Home Flora of Missouri
Home
Name Search
Families
Volumes
Paspalum L. Search in The Plant ListSearch in IPNISearch in Australian Plant Name IndexSearch in Index Nominum Genericorum (ING)Search in NYBG Virtual HerbariumSearch in JSTOR Plant ScienceSearch in SEINetSearch in African Plants Database at Geneva Botanical Garden Decrease font Increase font Restore font
 

Published In: Systema Naturae, Editio Decima 2: 846, 855, 1359. 1759. (Syst. Nat. (ed. 10)) Name publication detailView in BotanicusView in Biodiversity Heritage Library
 

Project Name Data (Last Modified On 8/27/2009)
Acceptance : Accepted
 

Export To PDF Export To Word

67. Paspalum L. (bead grass)

Plants with C4 photosynthesis, annual or perennial, sometimes with rhizomes or stolons, forming tufts, clumps, or mats. Flowering stems erect to spreading, sometimes rooting at the lower nodes, glabrous or hairy at the nodes. Leaf sheaths glabrous or hairy, the ligule a membrane (a line or band of hairs elsewhere). Leaf blades usually flat, the base rounded or abruptly narrowed, glabrous or hairy. Inflorescences panicles with (1)2 to many spikelike branches, these alternate or rarely opposite or whorled along the main axis, not rebranched. Spikelike branches appearing 1‑sided, with many spikelets loosely to more commonly densely spaced nearly the entire length, the axis flattened or slightly trigonous, with a spikelet at the tip or extended past the uppermost spikelet into a short, pointed, sterile tip, persistent (shed eventually after fruiting in P. repens). Spikelets mostly in 2 or 4 rows (actually 2 rows of paired spikelets) on 1 side of the axis, disarticulating below the glumes, not subtended by bristles or spines, without a cuplike ring or knoblike disk at the base. Lower glume absent or less commonly present, but very short. Upper glume about as long as the rest of the spikelet, not inflated or saclike at the base, rounded or pointed at the tip, awnless. Lowermost floret sterile, the palea absent or highly reduced, the lemma about as long as the rest of the spikelet, rounded or pointed at the tip, awnless. Fertile (perfect) floret with the lemma slightly shorter than that of the sterile floret, rounded or bluntly pointed at the tip, awnless, nerveless or obscurely nerved, glabrous, usually shiny, thickened and hard (usually somewhat bonelike) at maturity, the margins also thick, wrapped around the palea and fruit, including the tip (after flowering). Paleas glabrous, shiny or dull, thickened and hard (usually somewhat bonelike) at maturity. Fruits mostly broadly oblong‑elliptic in outline. About 250 species, nearly worldwide, most diverse in the New World tropics.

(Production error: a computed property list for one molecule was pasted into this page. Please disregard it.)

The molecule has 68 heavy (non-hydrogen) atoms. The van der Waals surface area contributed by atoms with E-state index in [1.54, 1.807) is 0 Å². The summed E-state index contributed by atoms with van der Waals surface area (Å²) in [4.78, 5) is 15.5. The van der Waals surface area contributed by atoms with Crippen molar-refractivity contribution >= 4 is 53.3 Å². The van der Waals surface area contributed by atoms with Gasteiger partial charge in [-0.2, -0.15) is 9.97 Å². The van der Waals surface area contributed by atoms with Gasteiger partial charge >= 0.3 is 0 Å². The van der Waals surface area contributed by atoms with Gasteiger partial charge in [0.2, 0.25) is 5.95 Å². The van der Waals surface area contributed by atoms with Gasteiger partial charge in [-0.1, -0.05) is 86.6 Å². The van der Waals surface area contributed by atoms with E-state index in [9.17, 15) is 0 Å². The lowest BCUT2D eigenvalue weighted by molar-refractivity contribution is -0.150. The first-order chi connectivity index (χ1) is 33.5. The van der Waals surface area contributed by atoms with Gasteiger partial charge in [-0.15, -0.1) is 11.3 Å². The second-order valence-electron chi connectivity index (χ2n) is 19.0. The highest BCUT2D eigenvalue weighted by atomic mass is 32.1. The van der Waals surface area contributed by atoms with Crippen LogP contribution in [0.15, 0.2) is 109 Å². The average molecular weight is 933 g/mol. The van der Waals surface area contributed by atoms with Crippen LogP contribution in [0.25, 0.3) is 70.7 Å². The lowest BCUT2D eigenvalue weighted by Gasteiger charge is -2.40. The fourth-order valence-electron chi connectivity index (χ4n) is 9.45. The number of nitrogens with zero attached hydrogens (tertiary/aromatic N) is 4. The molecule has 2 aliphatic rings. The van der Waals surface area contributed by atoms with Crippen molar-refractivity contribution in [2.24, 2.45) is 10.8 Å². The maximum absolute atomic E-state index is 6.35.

Several species of Paspalum are commercially important as forage crops in the tropics, especially P. dilatatum. Some of the native Missouri species, including P. laeve and P. setaceum, also are considered good forage grasses when present in sufficient density (Crins, 1991).

 

Export To PDF Export To Word Export To SDD
Switch to indented key format
1 Spikelike branches of the inflorescence with the axis relatively broad, leaflike or winged, wider than the spikelets and with the margins sometimes somewhat wrapped around them (2)